Japan has again imposed all-out ethoxyquin tests on shrimp products imported from Vietnam instead of on only 30% of the shipments after recently finding the banned substance on some batches of products.
This decision has sparked grave concerns among local exporters, said the Vietnam Association of Seafood Exporters and Producers (Vasep).
Shortly after the 30% ethoxyquin testing imposed on Vietnamese shrimp shipments was removed by Japan, Japan’s Ministry of Health, Labor and Welfare constantly detected the banned residues on two Vietnamese shrimp shipments in only one week. Consequently, the importer reinstated the ethoxyquin testing percentage of 30% and then raised it to 100% until now.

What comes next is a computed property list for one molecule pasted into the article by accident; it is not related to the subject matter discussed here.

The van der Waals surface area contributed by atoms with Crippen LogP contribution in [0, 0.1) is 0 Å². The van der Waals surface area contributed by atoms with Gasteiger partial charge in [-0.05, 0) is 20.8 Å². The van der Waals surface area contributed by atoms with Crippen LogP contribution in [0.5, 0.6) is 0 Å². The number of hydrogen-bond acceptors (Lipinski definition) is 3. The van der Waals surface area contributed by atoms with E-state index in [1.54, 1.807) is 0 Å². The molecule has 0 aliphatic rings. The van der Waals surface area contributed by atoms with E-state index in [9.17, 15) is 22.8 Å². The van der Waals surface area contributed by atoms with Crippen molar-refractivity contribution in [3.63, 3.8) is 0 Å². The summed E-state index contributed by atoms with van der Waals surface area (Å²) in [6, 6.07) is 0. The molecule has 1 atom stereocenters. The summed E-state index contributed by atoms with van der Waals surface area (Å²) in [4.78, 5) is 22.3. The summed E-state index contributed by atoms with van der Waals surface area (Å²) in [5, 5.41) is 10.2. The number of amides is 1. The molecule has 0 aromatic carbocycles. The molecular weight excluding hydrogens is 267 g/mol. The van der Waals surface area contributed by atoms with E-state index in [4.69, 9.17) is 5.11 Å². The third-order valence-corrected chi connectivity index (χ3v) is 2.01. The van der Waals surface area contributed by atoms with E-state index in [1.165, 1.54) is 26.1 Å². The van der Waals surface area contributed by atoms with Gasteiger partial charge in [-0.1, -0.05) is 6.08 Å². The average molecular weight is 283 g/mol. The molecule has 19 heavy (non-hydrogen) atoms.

Nguyen Tuan Anh, director of Ut Xi Seafood JSC as one of the first local companies to be subject to 100% ethoxyquin check from Japan, complained the criteria set by the Japanese side is too tough compared to other shrimp importers.
Tuan said his company had spent a lot of money hiring consultants for random checks for every shrimp shipment bound for Japan. But with the current 100% antibiotic testing in Japan, Tuan’s company will incur a loss if its shipment is sent back due to ethoxyquin detection.
The fact that Japan adjusted up the check ratio to 100% over shrimps imported from Vietnam is really a tough technical barrier to local exporters as Japan now is the biggest shrimp importer of Vietnam in the context of slowing demands from other importers, including the U.S. and the EU.
According to Vasep, the total value of shrimp exports to Japan in the first half of August shrank 22.3% year-on-year to US$21.9 million, to the U.S. plummeted 26.6% to US$26.6 million and to the EU tumbled 27.7% to US$12.5 million.
The Saigon Times Daily